By the grace of God
Outreach, acceptance and embracing change have transformed Bidwell Presbyterian from floundering to full of life
From the outside, with its red-brick exterior walls that extend into a steeple high in the sky, Bidwell Presbyterian Church appears to be about as traditional as a church can get. Inside, row upon row of wooden pews lead up to the altar, and oversized, opaque windows line the walls.
“A lot of people see our church and think it’s going to be really staid,” said Steve Schibsted, senior pastor at Bidwell Presbyterian. “You couldn’t get a more traditional-looking church.”
On a quiet day, this building, on First Street butting up against the Chico State campus and across the street from Celestino’s, is everything one might expect from a church John and Annie Bidwell helped establish. And in fact, Schibsted admits, “The traditional service is probably not much different from when Annie was here.”
At Sunday morning’s contemporary services, the church’s most popular, it’s a different story. When I arrived a little before 11 on a recent Sunday, parking was scarce (there’s room for only 40 cars in the lot) and the lawn outside the sanctuary was filled with people—chatting, drinking coffee. If they weren’t standing outside a church, you wouldn’t necessarily know they were churchgoers—they were ordinary folk, dressed nicely but many of them in jeans rather than their “Sunday best.”
Walking up the stone stairway to the main entrance, attendees were greeted warmly and handed pamphlets to guide them through the day’s worship. Associate Pastor Greg Cootsona would lead the service, titled “Taking the Mystery out of Discerning God’s Will.”
A rock band, complete with electric guitar and drums, accompanied the gospel choir, and the words to their songs were projected on two large screens on either side of the pulpit.
As Cootsona paced, speaking into his headset and motioning to the video screens supplementing his sermon, it became obvious that this service and congregation were far from old-fashioned. And the audience—the second, but no less full, contemporary one that day—rejoiced, alternately singing, hands in the air, and listening intently to Cootsona’s words.
A curious revival has taken place in Chico, just a few steps from the CSU campus and downtown. Over the past decade, a denomination that has struggled throughout the United States has done the exact opposite here—it’s thrived.
Bidwell Presbyterian Church owes its name to the city’s founders, who were among the congregation’s 16 original members. Today churchgoers number 1,183 at last count. That’s more than double the number in 1997, and not far from the church’s heyday in 1959, when membership peaked at 1,396.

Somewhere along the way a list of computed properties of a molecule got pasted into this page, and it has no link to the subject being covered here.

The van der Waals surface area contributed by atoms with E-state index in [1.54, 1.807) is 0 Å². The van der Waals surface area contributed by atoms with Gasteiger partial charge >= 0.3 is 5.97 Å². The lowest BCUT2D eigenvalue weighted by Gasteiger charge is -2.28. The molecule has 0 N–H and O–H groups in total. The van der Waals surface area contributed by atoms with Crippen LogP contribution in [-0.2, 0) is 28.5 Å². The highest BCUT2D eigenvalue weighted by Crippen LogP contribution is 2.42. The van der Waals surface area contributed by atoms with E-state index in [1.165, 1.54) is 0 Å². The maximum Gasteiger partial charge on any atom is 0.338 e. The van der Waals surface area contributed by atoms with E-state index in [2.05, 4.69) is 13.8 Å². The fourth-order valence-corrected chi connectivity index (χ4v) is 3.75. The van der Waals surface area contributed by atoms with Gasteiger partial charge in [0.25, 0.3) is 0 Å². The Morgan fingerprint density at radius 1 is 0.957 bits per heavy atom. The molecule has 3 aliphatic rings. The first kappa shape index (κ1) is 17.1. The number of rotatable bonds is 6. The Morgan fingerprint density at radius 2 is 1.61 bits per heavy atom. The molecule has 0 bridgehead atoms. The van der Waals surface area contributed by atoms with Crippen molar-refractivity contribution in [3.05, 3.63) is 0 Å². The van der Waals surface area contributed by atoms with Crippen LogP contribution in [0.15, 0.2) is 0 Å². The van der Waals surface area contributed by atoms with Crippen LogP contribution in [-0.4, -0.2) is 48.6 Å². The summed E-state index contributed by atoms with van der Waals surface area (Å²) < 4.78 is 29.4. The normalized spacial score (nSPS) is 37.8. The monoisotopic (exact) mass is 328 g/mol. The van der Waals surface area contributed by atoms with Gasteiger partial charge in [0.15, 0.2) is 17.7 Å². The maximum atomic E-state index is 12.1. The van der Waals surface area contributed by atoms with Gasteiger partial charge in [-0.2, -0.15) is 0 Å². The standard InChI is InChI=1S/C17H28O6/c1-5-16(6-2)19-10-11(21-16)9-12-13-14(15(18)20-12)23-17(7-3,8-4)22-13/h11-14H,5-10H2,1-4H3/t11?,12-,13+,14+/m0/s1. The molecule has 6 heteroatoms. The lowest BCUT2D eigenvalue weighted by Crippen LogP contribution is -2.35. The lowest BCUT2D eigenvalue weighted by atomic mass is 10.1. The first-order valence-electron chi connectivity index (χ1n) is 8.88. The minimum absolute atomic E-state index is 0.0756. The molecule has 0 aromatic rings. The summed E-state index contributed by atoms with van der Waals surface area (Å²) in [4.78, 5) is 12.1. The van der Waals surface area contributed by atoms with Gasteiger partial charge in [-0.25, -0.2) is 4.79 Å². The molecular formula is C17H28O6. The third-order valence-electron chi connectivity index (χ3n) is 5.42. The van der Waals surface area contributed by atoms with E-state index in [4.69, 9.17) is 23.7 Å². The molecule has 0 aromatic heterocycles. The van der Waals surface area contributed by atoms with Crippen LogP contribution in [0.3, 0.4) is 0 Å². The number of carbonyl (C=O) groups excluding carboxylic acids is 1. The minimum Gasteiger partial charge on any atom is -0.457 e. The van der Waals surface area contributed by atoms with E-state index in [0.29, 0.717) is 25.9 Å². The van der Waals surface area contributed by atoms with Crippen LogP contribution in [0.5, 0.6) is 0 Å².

Worship attendance has also more than doubled in the past 10 years, from 285 in 1997 to 800 in 2007 (and more than 1,000 at last count). In fact, the church now offers four services on Sundays to be able to accommodate everyone: at 8 a.m. is the traditional, at 9:30 and 11 a.m. the contemporary, and at 5:45 p.m. is an alternative service aimed at college students. There’s even talk of adding a satellite site within the next five years.
“PCUSA [the national Presbyterian church] is declining pretty quickly, so to have a church that’s growing is almost an anomaly in itself,” Schibsted said.
Back in the late 1860s, when Chico Presbyterian Church was formed, Presbyterian churches throughout California were weak—the same position many are in now—and most relied heavily on outside aid. John Bidwell, who joined the faith because of Annie, donated $10,000 to build the first church, on the corner of Fourth and Broadway. His financial backing meant that Chico’s congregation didn’t face the same troubles as others nearby.
As if following in the tradition of its beginning years, Bidwell Presbyterian isn’t plagued by dwindling attendance and membership. Chico’s congregation is one of the fastest-growing Presbyterian churches in the United States.
To attribute Bidwell Presbyterian’s successes to one single person or effort would be disingenuous. Change, acceptance, reaching out—they all have something to do with it. Oh, and God’s grace—ask anyone and you’ll find it’s working here, too.
Seated in his office around the back of the church, Schibsted talked animatedly about the rapid changes that have turned Bidwell Presbyterian from floundering to vibrant since he arrived in 1998.
“If a church that has been established is going to grow, it has to go through change,” he said. “Leading change and understanding it is really important. The culture has changed. But many established churches are still doing things like in the 1950s.
“The trick is keeping the timeless message and communicating it in a way that speaks to a new generation.”
Technology and music are just a few of the ways pastors at Bidwell Presbyterian communicate with churchgoers of the 21st century. Besides that, they literally speak to their congregation in a language they understand—it’s not all Latin and archaic.
Bidwell also is determined to focus on what the Presbyterian church is for, rather than what it’s against. In that way, Schibsted and his fellow pastors preach more positivity than negativity.
“Steve has really set the tone in terms of how we communicate,” said Jeff Gephart, the church’s college ministry pastor. “There’s always good news to be preached, because sometimes our lives are a lot of bad news—it’s the reality of life.”
Part of the reality of life today is that the church is no longer the cornerstone of society, Schibsted wrote in a paper outlining strategies for growth at Bidwell Presbyterian. So the church must accept this change and change its own vision.
“People in general have a longing for community,” said Kristen Gephart, Jeff’s wife. “They want to go to a place where they’re loved. So a lot of times, I think, they come before they believe because they get the message that you can belong here, and be loved.”